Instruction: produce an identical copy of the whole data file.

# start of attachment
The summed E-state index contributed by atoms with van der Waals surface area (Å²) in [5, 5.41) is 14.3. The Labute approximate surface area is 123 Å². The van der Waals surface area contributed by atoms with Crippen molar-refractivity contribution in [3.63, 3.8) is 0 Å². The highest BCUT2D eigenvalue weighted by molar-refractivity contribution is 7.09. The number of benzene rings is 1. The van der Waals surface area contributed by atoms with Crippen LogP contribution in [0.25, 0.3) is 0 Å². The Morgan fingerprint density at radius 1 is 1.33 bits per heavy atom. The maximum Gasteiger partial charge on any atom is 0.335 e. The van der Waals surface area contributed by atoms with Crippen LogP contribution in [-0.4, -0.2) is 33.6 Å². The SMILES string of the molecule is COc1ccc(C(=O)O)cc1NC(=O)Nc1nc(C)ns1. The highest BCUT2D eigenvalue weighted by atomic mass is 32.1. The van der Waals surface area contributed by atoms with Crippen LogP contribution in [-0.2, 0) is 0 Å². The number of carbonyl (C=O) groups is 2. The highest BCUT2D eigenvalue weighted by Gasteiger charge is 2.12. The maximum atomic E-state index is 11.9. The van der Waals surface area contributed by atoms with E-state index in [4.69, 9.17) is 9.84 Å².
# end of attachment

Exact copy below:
The summed E-state index contributed by atoms with van der Waals surface area (Å²) in [5, 5.41) is 14.3. The Labute approximate surface area is 123 Å². The van der Waals surface area contributed by atoms with Crippen molar-refractivity contribution in [3.63, 3.8) is 0 Å². The highest BCUT2D eigenvalue weighted by molar-refractivity contribution is 7.09. The number of benzene rings is 1. The van der Waals surface area contributed by atoms with Crippen LogP contribution in [0.25, 0.3) is 0 Å². The Morgan fingerprint density at radius 1 is 1.33 bits per heavy atom. The maximum Gasteiger partial charge on any atom is 0.335 e. The van der Waals surface area contributed by atoms with Crippen LogP contribution in [-0.4, -0.2) is 33.6 Å². The SMILES string of the molecule is COc1ccc(C(=O)O)cc1NC(=O)Nc1nc(C)ns1. The highest BCUT2D eigenvalue weighted by atomic mass is 32.1. The van der Waals surface area contributed by atoms with Crippen LogP contribution in [-0.2, 0) is 0 Å². The number of carbonyl (C=O) groups is 2. The highest BCUT2D eigenvalue weighted by Gasteiger charge is 2.12. The maximum atomic E-state index is 11.9. The van der Waals surface area contributed by atoms with E-state index in [4.69, 9.17) is 9.84 Å².